FIG. 4 indicates schematically the limitations of the stacking technique of the present invention. The lowermost panel in the stack is flexed into a maximum bowed condition--that is the radius of curvature of the bowing is a minimum, compared to any other panel in the stack. Bowing of the lowermost panel in the stack preferably is limited to a curvature such that the elastic limit of the panel, determined by its material and dimensions, is not substantially exceeded so that no undesired deformation of the panel results from the bowing process.
This limitation on the maximum curvature which the lowermost panel assumes correspondingly limits the maximum spacing which can be achieved between the opposed side seam sections S1 of the lowermost panel. Because this transverse spacing decreases step-by-step for each panel added to the top of the stack, eventually the spacing between the opposed side seam sections S of the uppermost panel will be reduced to a distance such that an additional panel cannot be added.
While the stacking sequence schematically illustrated in FIG. 4 assumes the bowing of the panels to be accomplished by the use of an underlying support member 20 as in the methods schematically illustrated in FIG. 3A, a similar stack may be formed by the method schematically indicated in FIG. 3B. In this latter case, the lowermost panel is simply placed flat upon the support surface 18 and the upper portions of the side seams S are drawn apart, this action bowing the central portion of the panel upwardly, to a distance just sufficient to permit a second panel to be dropped between the spread-apart seam portions. The seam portions of the second panel are then similarly drawn apart by a distance just sufficient to permit a third panel to be dropped between the spread-apart seam portions of the second panel. The spreading of the seam portion of the second panel will cause an increase in the spacing between the seam sections of the first or lowermost panel in the stack, thus increasing its radius of curvature or degree of bowing. This latter technique may be found more convenient in those cases where the panel is less flexible.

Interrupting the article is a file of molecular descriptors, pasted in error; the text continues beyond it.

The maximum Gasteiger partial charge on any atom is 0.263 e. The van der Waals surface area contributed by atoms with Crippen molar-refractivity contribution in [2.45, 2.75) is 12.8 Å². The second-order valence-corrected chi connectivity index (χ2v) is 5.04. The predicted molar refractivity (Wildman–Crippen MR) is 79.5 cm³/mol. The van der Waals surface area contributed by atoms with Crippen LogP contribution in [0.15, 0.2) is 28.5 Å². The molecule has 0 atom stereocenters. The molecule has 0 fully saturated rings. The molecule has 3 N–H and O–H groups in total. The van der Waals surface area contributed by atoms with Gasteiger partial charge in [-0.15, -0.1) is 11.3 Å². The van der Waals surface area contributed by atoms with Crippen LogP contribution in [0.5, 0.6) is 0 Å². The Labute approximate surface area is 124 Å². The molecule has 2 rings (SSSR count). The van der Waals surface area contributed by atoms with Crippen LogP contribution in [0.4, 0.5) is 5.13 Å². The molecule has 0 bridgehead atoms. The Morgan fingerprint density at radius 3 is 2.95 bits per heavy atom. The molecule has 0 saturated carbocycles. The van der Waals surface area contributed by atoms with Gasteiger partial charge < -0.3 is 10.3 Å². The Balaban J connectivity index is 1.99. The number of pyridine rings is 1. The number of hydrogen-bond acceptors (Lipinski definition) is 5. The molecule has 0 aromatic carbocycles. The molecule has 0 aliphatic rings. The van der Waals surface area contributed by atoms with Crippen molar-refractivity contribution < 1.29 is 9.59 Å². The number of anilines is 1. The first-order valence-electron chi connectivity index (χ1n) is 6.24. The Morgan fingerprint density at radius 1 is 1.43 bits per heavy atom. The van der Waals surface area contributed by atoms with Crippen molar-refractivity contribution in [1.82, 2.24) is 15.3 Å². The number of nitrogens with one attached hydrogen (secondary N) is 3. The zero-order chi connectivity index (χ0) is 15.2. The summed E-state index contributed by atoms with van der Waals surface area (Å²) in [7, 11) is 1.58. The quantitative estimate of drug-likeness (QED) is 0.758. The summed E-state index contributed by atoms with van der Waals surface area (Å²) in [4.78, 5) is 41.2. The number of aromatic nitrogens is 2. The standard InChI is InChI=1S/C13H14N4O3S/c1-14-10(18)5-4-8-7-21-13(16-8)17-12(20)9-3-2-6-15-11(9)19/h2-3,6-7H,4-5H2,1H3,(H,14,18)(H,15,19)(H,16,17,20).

A combination of the methods of FIGS. 3A and 3B by starting the stack upon support member 20 as in FIG. 3a, and augmenting the gravitational flexing by the application of force as in FIG. 3B.